|something that ordinary email users could use to help control the delivery of their email, without having to expose them to advanced or arcane computer tools and environments and complex scripting languages. This means that most users wouldn't even know about the underlying tools, which further meant that the control files need to easily generated by a web-oriented front-end. And yet I also wanted a tool that could be used in powerful ways by more technically advanced users: those who can and do make use of complex tools and environments and scripting languages.|
And if it needs more words than that:
From an administrator's perspective, I wanted to be able to give each user an environment where they could have multiple email folders accessed and managed via IMAP (or, if they only wanted an inbox, via POP). I also wanted to provide them with some kind of programmed control over the delivery of their email. Given that most of these people will be users of email, and not computer professionals, I also didn't want to expose them to overly complicated tools, nor to the underlying system. For that matter, I also did not want to expose the underlying system to those users. And yet, I also wanted to make sure that more advanced users could use the delivery tools in powerful ways, even by creating their own hand-written scripts.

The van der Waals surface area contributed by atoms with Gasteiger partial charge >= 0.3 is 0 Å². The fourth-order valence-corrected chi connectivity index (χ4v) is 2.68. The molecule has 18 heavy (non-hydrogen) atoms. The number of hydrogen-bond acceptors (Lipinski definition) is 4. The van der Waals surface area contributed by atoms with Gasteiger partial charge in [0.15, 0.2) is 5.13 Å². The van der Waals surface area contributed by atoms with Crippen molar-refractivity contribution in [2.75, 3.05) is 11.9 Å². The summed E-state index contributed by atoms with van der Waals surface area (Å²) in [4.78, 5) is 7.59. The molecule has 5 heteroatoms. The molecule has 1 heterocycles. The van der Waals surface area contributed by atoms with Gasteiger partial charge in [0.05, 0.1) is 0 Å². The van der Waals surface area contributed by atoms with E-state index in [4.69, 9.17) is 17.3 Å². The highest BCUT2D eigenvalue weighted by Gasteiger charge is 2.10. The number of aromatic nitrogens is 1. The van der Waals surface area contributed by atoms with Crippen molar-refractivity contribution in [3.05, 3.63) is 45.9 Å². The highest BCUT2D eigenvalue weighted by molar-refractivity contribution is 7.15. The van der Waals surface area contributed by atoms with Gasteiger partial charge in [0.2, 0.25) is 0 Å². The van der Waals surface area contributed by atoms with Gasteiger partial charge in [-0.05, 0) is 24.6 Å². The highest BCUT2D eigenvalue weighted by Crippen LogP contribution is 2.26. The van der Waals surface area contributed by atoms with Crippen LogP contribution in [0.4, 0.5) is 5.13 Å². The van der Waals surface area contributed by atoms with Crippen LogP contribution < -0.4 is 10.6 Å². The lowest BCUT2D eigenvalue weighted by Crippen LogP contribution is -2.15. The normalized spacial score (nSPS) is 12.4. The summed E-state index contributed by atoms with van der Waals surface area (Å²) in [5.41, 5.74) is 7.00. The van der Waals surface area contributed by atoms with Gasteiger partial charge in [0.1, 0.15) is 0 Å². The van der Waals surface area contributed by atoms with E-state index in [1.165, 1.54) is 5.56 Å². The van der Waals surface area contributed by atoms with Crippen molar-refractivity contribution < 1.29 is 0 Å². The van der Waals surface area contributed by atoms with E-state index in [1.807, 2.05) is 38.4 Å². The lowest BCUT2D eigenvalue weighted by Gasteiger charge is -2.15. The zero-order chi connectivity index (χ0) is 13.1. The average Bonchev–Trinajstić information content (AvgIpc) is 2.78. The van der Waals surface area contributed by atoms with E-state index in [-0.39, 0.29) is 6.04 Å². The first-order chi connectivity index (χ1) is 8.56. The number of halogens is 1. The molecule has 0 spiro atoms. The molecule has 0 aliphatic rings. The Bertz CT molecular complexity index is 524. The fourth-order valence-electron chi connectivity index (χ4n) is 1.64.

Also from an administrator's perspective, I wanted UNIX shell users to have access to the same kinds of mail delivery capabilities. Why not, for example, just let them have procmail? Well, they certainly can do that. However, if we're building a front-end to generate delivery scripts for non-shell users (the IMAP/POP -only users), we can let the shell users that want that capability use that. Plus, not everybody wants to learn or use procmail: I wanted a equally (if not more) powerful tool for those that might be inclined to turn to it instead.
And also from an administrator's perspective, I wanted a tool that could be used in non-final-delivery places: e.g. as part of a pipeline in mid-delivery, or as a hook into an SMTP server.
From a personal perspective: I'm one of those who would prefer an alternative to procmail. Don't get me wrong, procmail is a fine tool. We don't have a one-size-fits-all world, though, and not everybody has to like the same things. Alternatives are great. I also felt that if I was providing something for other users, it should be something that I not only could use also, but would actually choose to use myself.
And that, in a nutshell, is it.